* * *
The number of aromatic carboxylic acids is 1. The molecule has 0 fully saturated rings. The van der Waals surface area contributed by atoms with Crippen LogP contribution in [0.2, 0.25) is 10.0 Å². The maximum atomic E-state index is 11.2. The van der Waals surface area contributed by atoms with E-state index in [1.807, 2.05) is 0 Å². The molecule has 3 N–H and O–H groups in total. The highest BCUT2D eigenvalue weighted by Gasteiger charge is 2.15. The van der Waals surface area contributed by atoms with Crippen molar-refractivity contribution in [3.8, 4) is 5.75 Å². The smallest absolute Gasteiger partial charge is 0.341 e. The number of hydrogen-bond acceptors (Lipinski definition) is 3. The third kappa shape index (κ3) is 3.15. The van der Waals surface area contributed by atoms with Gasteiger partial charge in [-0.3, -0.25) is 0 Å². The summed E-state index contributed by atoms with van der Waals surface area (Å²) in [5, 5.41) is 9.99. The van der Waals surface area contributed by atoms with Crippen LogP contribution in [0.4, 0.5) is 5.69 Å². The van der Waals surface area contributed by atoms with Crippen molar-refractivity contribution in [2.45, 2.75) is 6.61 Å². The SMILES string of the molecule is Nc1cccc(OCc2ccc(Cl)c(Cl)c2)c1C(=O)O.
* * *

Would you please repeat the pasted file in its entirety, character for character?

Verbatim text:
The number of aromatic carboxylic acids is 1. The molecule has 0 fully saturated rings. The van der Waals surface area contributed by atoms with Crippen LogP contribution in [0.2, 0.25) is 10.0 Å². The maximum atomic E-state index is 11.2. The van der Waals surface area contributed by atoms with E-state index in [1.807, 2.05) is 0 Å². The molecule has 3 N–H and O–H groups in total. The highest BCUT2D eigenvalue weighted by Gasteiger charge is 2.15. The van der Waals surface area contributed by atoms with Crippen molar-refractivity contribution in [3.8, 4) is 5.75 Å². The smallest absolute Gasteiger partial charge is 0.341 e. The number of hydrogen-bond acceptors (Lipinski definition) is 3. The third kappa shape index (κ3) is 3.15. The van der Waals surface area contributed by atoms with Gasteiger partial charge in [-0.3, -0.25) is 0 Å². The summed E-state index contributed by atoms with van der Waals surface area (Å²) in [5, 5.41) is 9.99. The van der Waals surface area contributed by atoms with Crippen LogP contribution in [0.4, 0.5) is 5.69 Å². The van der Waals surface area contributed by atoms with Crippen molar-refractivity contribution in [2.45, 2.75) is 6.61 Å². The SMILES string of the molecule is Nc1cccc(OCc2ccc(Cl)c(Cl)c2)c1C(=O)O.